Following a modest loss by the S&P 500 in September and amid escalating concerns that the current bout of inflation could prove more persistent than transitory, it stood to reason that investors may have been short on optimism coming into October.
However, that might be starting to change for the better as third-quarter earnings season ramps up. Reportings by major banks have been enough for the S&P 500 to again inch toward record highs, suggesting that stocks are resilient and indicating that more upside could be on the way as other sectors step into the earnings confessional.
“Equity markets continued to demonstrate tremendous resiliency, with a recovery from the sluggishness in September bringing the S&P 500 Index to within 2% of a fresh record high,” says Nationwide’s Mark Hackett. “The S&P 500 delivered its best week in nearly three months on encouraging earnings data and despite continued pressure on a number of fronts, including supply chain, inflation and commodity pressures.”
As Hackett notes, there is budding optimism as earnings season gets going, and for now, that’s mostly attributable to big banks.
“Last week was dominated by large bank results, providing an optimistic outlook for consumer spending. Citi reported credit card spending up 24% from a year ago and well above pre-pandemic levels, with credit and debit card spending up 26% at JPMorgan and 21% at Bank of America,” Hackett says.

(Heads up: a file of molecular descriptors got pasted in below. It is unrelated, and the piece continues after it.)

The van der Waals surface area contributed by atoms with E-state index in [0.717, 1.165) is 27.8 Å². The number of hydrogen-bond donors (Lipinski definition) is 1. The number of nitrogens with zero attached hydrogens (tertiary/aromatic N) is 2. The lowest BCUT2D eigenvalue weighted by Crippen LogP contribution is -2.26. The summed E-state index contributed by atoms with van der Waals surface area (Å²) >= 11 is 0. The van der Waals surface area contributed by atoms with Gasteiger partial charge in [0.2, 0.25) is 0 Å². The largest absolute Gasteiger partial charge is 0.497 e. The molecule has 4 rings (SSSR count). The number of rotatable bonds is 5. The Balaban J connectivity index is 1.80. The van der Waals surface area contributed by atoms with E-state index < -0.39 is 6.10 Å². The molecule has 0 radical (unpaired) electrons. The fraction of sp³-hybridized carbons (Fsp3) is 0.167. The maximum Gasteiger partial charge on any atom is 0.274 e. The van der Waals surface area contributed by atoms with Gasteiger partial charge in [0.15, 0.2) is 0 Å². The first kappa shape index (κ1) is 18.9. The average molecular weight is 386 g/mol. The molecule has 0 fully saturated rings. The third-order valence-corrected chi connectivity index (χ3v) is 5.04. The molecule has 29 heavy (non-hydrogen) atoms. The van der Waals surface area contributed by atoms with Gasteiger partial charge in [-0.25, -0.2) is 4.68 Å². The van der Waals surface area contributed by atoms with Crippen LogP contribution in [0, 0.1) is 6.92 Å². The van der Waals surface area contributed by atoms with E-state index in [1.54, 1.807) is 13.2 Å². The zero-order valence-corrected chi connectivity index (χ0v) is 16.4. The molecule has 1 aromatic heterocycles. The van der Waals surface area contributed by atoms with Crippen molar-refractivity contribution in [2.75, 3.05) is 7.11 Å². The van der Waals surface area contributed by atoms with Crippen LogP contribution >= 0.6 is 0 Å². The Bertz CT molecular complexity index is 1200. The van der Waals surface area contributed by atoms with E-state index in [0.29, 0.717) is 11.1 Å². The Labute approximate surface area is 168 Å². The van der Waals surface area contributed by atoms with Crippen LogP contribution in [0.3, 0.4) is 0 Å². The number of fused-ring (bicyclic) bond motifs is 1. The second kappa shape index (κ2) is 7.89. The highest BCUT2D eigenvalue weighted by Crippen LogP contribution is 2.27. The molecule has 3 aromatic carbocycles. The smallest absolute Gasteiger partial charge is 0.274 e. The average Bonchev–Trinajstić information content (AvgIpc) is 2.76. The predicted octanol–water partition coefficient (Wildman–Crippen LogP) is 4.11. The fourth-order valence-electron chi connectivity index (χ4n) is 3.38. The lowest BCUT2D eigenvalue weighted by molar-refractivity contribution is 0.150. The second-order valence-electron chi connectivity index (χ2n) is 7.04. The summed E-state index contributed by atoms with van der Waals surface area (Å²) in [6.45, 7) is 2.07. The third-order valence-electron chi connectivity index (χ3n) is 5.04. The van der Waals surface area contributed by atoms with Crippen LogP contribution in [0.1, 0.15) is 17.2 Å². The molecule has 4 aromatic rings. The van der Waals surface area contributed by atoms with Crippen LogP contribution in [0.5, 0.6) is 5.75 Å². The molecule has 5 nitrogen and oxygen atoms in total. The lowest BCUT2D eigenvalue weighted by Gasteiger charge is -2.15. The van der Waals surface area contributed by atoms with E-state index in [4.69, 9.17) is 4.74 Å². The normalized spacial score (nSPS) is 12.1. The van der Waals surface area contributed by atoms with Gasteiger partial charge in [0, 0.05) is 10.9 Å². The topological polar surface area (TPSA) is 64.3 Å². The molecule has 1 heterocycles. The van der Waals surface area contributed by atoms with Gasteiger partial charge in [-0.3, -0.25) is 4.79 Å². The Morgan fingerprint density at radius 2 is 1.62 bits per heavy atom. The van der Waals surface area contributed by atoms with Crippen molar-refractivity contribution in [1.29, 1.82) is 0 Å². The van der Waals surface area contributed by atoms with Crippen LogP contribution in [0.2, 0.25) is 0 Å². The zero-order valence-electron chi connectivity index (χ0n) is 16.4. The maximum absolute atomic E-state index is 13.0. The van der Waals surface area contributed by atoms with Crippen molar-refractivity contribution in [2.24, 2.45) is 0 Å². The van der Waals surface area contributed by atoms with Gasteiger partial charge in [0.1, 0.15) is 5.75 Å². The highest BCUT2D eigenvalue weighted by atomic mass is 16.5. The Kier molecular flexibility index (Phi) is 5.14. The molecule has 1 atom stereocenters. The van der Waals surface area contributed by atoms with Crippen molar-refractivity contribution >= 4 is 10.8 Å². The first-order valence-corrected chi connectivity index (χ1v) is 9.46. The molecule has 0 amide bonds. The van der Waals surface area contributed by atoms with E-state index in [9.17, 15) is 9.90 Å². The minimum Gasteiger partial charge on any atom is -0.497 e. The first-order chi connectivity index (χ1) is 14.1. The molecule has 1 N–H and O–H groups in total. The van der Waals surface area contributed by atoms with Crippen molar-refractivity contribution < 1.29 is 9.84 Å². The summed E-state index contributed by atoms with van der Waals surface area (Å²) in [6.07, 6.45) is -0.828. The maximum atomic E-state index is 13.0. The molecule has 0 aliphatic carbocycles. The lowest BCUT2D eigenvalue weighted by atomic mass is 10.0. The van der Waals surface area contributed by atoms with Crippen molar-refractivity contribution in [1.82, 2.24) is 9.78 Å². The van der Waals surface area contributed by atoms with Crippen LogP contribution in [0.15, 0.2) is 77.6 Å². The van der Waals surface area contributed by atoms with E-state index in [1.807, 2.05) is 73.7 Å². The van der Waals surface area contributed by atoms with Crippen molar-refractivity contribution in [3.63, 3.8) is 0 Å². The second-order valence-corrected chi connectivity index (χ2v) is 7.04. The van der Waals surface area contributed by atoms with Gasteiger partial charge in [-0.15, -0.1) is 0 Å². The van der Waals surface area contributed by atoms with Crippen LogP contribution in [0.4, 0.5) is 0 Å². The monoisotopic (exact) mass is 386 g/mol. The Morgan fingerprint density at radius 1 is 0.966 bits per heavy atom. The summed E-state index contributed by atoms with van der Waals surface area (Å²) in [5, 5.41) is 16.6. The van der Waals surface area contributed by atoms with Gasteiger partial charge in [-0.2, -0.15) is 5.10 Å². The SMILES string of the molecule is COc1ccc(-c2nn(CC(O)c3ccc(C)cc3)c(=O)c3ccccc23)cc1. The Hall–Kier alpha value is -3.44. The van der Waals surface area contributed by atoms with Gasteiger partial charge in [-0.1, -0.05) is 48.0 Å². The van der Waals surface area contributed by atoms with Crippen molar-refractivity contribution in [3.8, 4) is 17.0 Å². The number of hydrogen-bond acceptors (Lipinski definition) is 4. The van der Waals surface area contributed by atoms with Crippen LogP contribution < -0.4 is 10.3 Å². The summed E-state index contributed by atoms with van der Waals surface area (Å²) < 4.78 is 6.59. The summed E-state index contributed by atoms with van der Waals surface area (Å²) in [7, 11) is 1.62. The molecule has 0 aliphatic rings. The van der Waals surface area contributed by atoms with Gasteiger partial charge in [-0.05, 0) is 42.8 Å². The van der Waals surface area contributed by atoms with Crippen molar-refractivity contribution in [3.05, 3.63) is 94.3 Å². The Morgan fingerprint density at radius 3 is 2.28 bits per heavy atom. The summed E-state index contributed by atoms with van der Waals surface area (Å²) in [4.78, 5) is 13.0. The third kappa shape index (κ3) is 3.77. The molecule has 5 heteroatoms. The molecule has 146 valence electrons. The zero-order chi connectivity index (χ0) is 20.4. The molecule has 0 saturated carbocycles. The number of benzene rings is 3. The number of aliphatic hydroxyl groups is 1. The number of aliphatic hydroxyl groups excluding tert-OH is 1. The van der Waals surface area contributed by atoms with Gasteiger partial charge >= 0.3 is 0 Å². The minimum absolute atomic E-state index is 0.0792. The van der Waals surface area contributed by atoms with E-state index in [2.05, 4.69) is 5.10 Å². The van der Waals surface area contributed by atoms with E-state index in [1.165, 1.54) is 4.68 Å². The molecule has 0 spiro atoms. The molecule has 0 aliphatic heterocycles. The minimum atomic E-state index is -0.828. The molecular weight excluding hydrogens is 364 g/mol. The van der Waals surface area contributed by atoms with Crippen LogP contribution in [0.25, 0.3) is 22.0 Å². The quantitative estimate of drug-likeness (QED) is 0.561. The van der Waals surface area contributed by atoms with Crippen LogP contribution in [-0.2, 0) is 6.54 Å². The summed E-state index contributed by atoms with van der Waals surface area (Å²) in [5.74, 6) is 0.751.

While that’s just one sector, the aforementioned data points are relevant as 15% of S&P 500 member firms deliver earnings reports this week. With earnings easily topping estimates through the first two quarters of this year, investors, knowing that 2020 provided easy comps, are eagerly awaiting fourth-quarter guidance from companies to gauge for how long the earnings momentum could last.
“Consolidated earnings growth is now forecast to grow 30%, better than the 24% expected at the end of September, but slower than the 87% recorded in the second quarter,” adds Hackett.
Adding to the potential for more near-term ebullience is the return of buy-the-dip and a stable yield curve.
“The yield curve is flattening, with long-term rates stable and short-term rates jumping on a reset of FOMC expectations following the minutes from the recent FOMC meeting,” notes Hackett. “Low global rates have been a governor on domestic rates, but global rates have recently began moving higher, driven by comments from BOE Governor Bailey saying that monetary officials need to prevent higher inflation expectations.”
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